Tea, girls, warm, sweet
Some are set up in the Somerset Maugham suite.

How can you not love that?

The second is from his (and Elton John's) Tony-winning score of Aida. Let's face it, Aida isn't a great show, but it is lots of fun and never more fun than in Amneris's introductory self-aware number "The Strongest Suit." It was this song, as smashingly performed by Sherie Rene Scott on Broadway, that I sat back and relaxed and allowed the show to just give me a good time, rather than have me analyze it to death. When a creative team is confident enough to put a number like this in their show, they clearly know what they're doing. But back to the lyric:

From your cradle via trousseau
To your deathbed you're on view, so
Never compromise, accept no substitute.
I would rather wear a barrel
Than conservative apparel
For my dress has always been
My strongest suit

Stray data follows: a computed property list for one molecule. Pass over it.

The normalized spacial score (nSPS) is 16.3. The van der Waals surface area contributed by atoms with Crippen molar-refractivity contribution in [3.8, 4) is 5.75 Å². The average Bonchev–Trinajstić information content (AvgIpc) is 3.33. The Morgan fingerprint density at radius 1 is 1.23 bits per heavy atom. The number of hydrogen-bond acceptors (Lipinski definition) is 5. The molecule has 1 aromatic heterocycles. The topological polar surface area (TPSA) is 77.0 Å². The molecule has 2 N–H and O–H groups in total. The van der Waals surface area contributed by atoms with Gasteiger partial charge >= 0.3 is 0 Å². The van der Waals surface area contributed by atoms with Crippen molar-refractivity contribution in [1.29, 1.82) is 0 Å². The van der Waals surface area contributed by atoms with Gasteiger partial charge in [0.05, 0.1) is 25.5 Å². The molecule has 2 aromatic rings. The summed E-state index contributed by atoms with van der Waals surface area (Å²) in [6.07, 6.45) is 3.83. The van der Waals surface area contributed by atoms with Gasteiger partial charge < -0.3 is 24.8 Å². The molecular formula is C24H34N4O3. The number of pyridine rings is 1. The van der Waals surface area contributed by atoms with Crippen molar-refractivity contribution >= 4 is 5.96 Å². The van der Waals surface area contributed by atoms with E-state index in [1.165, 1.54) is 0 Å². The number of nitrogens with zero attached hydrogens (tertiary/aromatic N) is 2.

Fabulous!

David Zippel
The list of comic musicals where the lyrics are as smart and funny as the book is very short. Near the top of that list is City of Angels written by Larry Gelbart, Cy Coleman and David Zippel. Mr. Gelbart's libretto contains wit and triple entendre in virtually every line and one would have forgiven whoever the lyricist of the show was for not being able to keep up with him.  But in fact we don't have to forgive Mr. Zippel anything, his lyrics are as smart and biting as Mr. Gelbart's book and sometimes unexpectedly vulgar as in this excerpt from this book song with a beat, "It Needs Work" smartly sung by Kay McClelland:

With dangers cropping up
And sweet young strangers popping up like weeds
So if you wish official pardoning
You better do a little gardening
Ya know ya needn't be so gen'rous with your seeds